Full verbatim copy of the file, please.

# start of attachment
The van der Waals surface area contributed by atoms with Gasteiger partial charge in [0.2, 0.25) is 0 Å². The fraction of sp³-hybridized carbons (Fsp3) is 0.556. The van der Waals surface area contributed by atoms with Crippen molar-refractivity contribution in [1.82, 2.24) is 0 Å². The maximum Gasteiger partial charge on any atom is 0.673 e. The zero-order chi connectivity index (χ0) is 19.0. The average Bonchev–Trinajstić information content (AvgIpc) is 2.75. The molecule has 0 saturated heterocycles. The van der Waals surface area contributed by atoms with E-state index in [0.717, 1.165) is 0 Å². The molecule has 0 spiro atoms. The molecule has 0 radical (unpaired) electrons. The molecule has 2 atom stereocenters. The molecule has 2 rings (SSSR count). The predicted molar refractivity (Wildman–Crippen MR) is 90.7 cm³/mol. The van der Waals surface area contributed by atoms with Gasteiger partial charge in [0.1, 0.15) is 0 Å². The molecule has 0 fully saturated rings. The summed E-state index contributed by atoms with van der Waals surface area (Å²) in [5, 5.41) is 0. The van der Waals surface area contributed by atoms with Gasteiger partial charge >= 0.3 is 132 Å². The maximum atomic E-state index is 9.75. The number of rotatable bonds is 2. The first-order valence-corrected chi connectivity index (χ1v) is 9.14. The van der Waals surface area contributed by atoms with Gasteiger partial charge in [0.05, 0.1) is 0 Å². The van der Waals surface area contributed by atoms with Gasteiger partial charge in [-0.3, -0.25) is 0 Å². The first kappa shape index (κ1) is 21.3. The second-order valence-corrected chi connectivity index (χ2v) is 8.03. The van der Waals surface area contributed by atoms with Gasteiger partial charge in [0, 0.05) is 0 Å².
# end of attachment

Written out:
The van der Waals surface area contributed by atoms with Gasteiger partial charge in [0.2, 0.25) is 0 Å². The fraction of sp³-hybridized carbons (Fsp3) is 0.556. The van der Waals surface area contributed by atoms with Crippen molar-refractivity contribution in [1.82, 2.24) is 0 Å². The maximum Gasteiger partial charge on any atom is 0.673 e. The zero-order chi connectivity index (χ0) is 19.0. The average Bonchev–Trinajstić information content (AvgIpc) is 2.75. The molecule has 0 saturated heterocycles. The van der Waals surface area contributed by atoms with E-state index in [0.717, 1.165) is 0 Å². The molecule has 0 spiro atoms. The molecule has 0 radical (unpaired) electrons. The molecule has 2 atom stereocenters. The molecule has 2 rings (SSSR count). The predicted molar refractivity (Wildman–Crippen MR) is 90.7 cm³/mol. The van der Waals surface area contributed by atoms with Gasteiger partial charge in [0.1, 0.15) is 0 Å². The molecule has 0 fully saturated rings. The summed E-state index contributed by atoms with van der Waals surface area (Å²) in [5, 5.41) is 0. The van der Waals surface area contributed by atoms with Gasteiger partial charge >= 0.3 is 132 Å². The maximum atomic E-state index is 9.75. The number of rotatable bonds is 2. The first-order valence-corrected chi connectivity index (χ1v) is 9.14. The van der Waals surface area contributed by atoms with Gasteiger partial charge in [0.05, 0.1) is 0 Å². The van der Waals surface area contributed by atoms with Gasteiger partial charge in [-0.3, -0.25) is 0 Å². The first kappa shape index (κ1) is 21.3. The second-order valence-corrected chi connectivity index (χ2v) is 8.03. The van der Waals surface area contributed by atoms with Gasteiger partial charge in [0, 0.05) is 0 Å².